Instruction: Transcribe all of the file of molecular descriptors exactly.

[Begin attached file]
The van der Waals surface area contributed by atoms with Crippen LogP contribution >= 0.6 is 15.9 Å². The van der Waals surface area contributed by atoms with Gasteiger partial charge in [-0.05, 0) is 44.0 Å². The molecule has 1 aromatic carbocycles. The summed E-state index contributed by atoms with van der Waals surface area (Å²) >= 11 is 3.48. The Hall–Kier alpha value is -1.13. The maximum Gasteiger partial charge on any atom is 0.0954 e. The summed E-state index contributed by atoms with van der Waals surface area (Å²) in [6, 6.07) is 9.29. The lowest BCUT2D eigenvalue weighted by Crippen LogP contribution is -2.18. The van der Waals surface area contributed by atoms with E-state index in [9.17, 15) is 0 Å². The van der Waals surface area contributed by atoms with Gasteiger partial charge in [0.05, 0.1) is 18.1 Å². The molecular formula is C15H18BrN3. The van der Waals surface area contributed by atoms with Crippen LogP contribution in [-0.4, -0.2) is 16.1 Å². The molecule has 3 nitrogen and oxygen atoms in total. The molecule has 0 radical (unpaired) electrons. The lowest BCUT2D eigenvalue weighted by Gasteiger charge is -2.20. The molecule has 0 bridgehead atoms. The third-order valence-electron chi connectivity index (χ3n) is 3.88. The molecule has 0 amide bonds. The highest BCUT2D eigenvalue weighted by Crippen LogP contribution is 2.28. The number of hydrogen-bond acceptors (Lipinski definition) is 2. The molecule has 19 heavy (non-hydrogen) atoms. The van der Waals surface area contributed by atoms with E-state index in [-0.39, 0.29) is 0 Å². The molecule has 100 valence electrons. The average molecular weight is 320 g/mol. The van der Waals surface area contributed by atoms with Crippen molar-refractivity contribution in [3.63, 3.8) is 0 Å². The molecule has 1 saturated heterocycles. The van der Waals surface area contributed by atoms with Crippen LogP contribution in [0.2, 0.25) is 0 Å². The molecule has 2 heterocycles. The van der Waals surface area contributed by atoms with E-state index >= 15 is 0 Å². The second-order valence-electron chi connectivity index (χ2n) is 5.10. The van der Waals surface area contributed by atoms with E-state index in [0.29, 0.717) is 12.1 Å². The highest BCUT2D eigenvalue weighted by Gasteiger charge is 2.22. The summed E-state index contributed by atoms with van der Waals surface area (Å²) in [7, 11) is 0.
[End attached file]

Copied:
The van der Waals surface area contributed by atoms with Crippen LogP contribution >= 0.6 is 15.9 Å². The van der Waals surface area contributed by atoms with Gasteiger partial charge in [-0.05, 0) is 44.0 Å². The molecule has 1 aromatic carbocycles. The summed E-state index contributed by atoms with van der Waals surface area (Å²) >= 11 is 3.48. The Hall–Kier alpha value is -1.13. The maximum Gasteiger partial charge on any atom is 0.0954 e. The summed E-state index contributed by atoms with van der Waals surface area (Å²) in [6, 6.07) is 9.29. The lowest BCUT2D eigenvalue weighted by Crippen LogP contribution is -2.18. The van der Waals surface area contributed by atoms with E-state index in [9.17, 15) is 0 Å². The van der Waals surface area contributed by atoms with Gasteiger partial charge in [0.05, 0.1) is 18.1 Å². The molecular formula is C15H18BrN3. The van der Waals surface area contributed by atoms with Crippen LogP contribution in [-0.4, -0.2) is 16.1 Å². The molecule has 3 nitrogen and oxygen atoms in total. The molecule has 0 radical (unpaired) electrons. The lowest BCUT2D eigenvalue weighted by Gasteiger charge is -2.20. The molecule has 0 bridgehead atoms. The third-order valence-electron chi connectivity index (χ3n) is 3.88. The molecule has 0 amide bonds. The highest BCUT2D eigenvalue weighted by Crippen LogP contribution is 2.28. The number of hydrogen-bond acceptors (Lipinski definition) is 2. The molecule has 19 heavy (non-hydrogen) atoms. The van der Waals surface area contributed by atoms with E-state index in [-0.39, 0.29) is 0 Å². The molecule has 100 valence electrons. The average molecular weight is 320 g/mol. The van der Waals surface area contributed by atoms with Crippen molar-refractivity contribution in [3.63, 3.8) is 0 Å². The molecule has 1 saturated heterocycles. The van der Waals surface area contributed by atoms with Crippen LogP contribution in [0.2, 0.25) is 0 Å². The molecule has 2 heterocycles. The van der Waals surface area contributed by atoms with E-state index >= 15 is 0 Å². The second-order valence-electron chi connectivity index (χ2n) is 5.10. The van der Waals surface area contributed by atoms with E-state index in [0.29, 0.717) is 12.1 Å². The highest BCUT2D eigenvalue weighted by Gasteiger charge is 2.22. The summed E-state index contributed by atoms with van der Waals surface area (Å²) in [7, 11) is 0.